So you want to be friends with your ex? Well, good for you! That’s considered a sign of maturity in a divorced person. However, mature as this step may be, it’s a very daunting process to start over in a whole new way when you share such a turbulent past.
If you can manage it though, the rewards for being friends with your ex can be rich. Because a friendship of this nature is built on ground that is shaky at best, (and more-than-likely it’s the site of some very recent demolition) there are a few basic rules that you should stick to in order to ensure success!
Time To Grieve…
First, give yourself time to mourn the end of the relationship, and know that it may take a while, especially if you two were together for a long time. Pursuing a friendship after a breakup can only really be successful when both parties have allowed the passion to die down and the pain to heal.
You will know when you’ve moved past the mourning stage, because you’ll be able to run into your ex in a social setting without having to hide your tears, or swallow your rage. A pang of regret is normal when encountering a former love, a total breakdown is not.
Chaste Is Best…
One of the most important rules to remember when pursuing a friendship with your ex is to keep it platonic. Under no circumstances should you engage in any sexual encounters, and you should make it a point to keep the physical aspect of your burgeoning friendship to an absolute minimum.
Cuddling, while it may seem innocuous, can lead to other, more dangerous physical territory. When you are with someone that you have had a former intimate relationship with, and the two of you are now trying to develope a platonic friendship, crossing that boundary back into intimacy, even once, can unravel all your hard work in one night!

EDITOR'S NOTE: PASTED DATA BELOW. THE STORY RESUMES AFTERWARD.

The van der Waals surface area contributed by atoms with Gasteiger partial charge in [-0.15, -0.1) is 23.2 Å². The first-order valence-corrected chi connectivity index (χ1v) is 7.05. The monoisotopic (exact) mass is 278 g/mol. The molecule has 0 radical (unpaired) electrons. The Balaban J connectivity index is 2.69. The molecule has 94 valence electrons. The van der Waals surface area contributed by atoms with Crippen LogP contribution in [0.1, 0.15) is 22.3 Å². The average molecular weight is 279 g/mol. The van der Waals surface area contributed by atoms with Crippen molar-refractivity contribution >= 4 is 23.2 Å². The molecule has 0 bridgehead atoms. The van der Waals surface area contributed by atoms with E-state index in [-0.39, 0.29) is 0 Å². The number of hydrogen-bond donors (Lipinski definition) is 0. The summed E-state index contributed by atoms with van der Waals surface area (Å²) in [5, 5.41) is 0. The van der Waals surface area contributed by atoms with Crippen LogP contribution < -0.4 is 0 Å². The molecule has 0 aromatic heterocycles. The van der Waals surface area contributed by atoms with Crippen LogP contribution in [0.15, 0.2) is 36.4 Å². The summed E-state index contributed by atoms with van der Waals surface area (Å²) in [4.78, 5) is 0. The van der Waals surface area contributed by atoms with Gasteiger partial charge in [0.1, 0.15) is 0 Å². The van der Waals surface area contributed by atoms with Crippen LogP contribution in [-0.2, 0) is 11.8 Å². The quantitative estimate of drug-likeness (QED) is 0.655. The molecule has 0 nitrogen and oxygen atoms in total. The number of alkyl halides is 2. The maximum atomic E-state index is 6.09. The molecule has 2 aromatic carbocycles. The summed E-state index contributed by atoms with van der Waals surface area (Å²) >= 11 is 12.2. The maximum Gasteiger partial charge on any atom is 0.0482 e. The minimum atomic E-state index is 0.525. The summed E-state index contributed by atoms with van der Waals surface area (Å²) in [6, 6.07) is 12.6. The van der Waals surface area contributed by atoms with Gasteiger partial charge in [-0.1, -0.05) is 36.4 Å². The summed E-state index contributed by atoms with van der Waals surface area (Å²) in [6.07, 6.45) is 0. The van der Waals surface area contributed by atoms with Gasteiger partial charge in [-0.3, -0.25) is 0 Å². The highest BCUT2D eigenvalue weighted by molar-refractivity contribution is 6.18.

Setting The Boundaries…
At least in the initial stages, you should not go to your ex for emotional solace during difficult times. A terrible day at work? A huge fight with your best friend? If you’re in need of someone to listen to your woes and provide comfort and reassurances, talk to another friend or a family member.
Emotional intimacy, even if it doesn’t open the door to any lingering physical contact, is too complicated to sustain in the early stages of friendships with exes. If you get together with your ex, talk about hobbies, shared interests, and other subjects that are light and fun. Stay away from painful or highly charged subjects.
Hopefully this has provided a little insight and a few useful pointers on how to approach a friendship with your former spouse. So join us next time when we take a look at the last three items on this simple and straightforward list of how to successfully befriend your ex. Until then, if you need help with your divorce, custody, alimony or any other aspect of family law, call The Kronzek Firm at 866 766 5245. Our experienced family law attorneys can help you.